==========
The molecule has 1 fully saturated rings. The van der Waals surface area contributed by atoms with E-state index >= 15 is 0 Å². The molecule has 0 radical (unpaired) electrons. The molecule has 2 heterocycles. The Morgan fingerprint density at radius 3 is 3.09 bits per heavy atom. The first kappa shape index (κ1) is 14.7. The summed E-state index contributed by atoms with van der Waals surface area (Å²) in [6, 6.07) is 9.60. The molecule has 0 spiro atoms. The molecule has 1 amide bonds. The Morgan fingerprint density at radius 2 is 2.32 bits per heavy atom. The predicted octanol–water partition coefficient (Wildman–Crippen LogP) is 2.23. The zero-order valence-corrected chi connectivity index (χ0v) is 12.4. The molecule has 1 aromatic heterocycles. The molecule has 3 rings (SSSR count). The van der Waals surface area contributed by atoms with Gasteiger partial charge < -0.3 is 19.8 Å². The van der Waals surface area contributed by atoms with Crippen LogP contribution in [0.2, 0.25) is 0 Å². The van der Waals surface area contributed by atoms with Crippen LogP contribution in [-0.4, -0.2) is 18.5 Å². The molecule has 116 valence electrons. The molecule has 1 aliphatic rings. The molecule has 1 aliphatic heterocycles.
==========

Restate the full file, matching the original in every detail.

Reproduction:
The molecule has 1 fully saturated rings. The van der Waals surface area contributed by atoms with E-state index >= 15 is 0 Å². The molecule has 0 radical (unpaired) electrons. The molecule has 2 heterocycles. The Morgan fingerprint density at radius 3 is 3.09 bits per heavy atom. The first kappa shape index (κ1) is 14.7. The summed E-state index contributed by atoms with van der Waals surface area (Å²) in [6, 6.07) is 9.60. The molecule has 0 spiro atoms. The molecule has 1 amide bonds. The Morgan fingerprint density at radius 2 is 2.32 bits per heavy atom. The predicted octanol–water partition coefficient (Wildman–Crippen LogP) is 2.23. The zero-order valence-corrected chi connectivity index (χ0v) is 12.4. The molecule has 1 aromatic heterocycles. The molecule has 3 rings (SSSR count). The van der Waals surface area contributed by atoms with Gasteiger partial charge < -0.3 is 19.8 Å². The van der Waals surface area contributed by atoms with Crippen LogP contribution in [0.2, 0.25) is 0 Å². The van der Waals surface area contributed by atoms with Crippen LogP contribution in [-0.4, -0.2) is 18.5 Å². The molecule has 116 valence electrons. The molecule has 1 aliphatic rings. The molecule has 1 aliphatic heterocycles.